Peter was a quiet man whose modesty was absolutely genuine. His personal relationships with colleagues and students there were utterly lacking in pretension or posturing. He was a patient listener and his gentle suggestions as to how to improve an essay or where one might consider going for vacation were genuinely meant to be helpful and they almost always were. He accepted public speaking engagements and professional leadership opportunities with sincere reluctance. As department chairman in urban planning at UCLA he had little patience for bureaucracy, rules, and paperwork. From the first day in office he looked forward to the end of his tenure, but while responsible for leading the Department he focused sharply on the shared values of the community and insisted that senior administrators treat students, staff, and junior faculty with respect and that they be fairly supported.


Peter was married to the distinguished architectural historian and feminist Dolores Hayden. The family moved to Connecticut in 1991 where Peter lectured in sociology at Yale for over a decade together, Peter, Dolores, and their daughter, Laura, welcomed their friends into their home with warm informality, sharing their poetry, their quilt collection, and their ideas about cities and social institutions. Peter will be missed by all who knew his writings and benefited from his teaching and scholarly advising. Those of us who knew him personally will also remember with fondness his quiet warmth, the depth of his thinking, and his unique ability to link the intellectual lessons of his work with the humanity of his daily life.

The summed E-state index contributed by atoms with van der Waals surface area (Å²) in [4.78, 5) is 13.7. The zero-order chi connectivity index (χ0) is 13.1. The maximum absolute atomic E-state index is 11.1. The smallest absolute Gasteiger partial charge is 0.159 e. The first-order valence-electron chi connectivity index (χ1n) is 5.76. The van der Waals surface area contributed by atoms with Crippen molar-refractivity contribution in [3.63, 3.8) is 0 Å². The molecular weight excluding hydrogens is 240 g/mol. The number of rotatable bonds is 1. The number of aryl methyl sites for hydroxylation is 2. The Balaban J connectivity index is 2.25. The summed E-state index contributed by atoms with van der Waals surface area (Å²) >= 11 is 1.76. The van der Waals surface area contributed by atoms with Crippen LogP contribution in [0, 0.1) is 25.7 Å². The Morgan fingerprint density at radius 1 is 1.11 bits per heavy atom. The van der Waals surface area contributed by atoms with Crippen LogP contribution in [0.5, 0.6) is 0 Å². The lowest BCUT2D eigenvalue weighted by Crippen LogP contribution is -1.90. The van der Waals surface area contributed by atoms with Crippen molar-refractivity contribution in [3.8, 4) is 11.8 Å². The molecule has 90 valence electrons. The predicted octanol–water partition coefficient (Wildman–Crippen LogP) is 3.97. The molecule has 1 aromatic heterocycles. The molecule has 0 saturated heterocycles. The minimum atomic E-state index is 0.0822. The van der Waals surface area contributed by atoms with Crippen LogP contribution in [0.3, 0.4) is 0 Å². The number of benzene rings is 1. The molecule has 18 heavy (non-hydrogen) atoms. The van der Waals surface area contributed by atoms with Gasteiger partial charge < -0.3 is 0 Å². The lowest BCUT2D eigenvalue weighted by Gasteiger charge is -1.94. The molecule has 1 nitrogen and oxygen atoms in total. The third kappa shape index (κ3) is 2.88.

Martin Wachs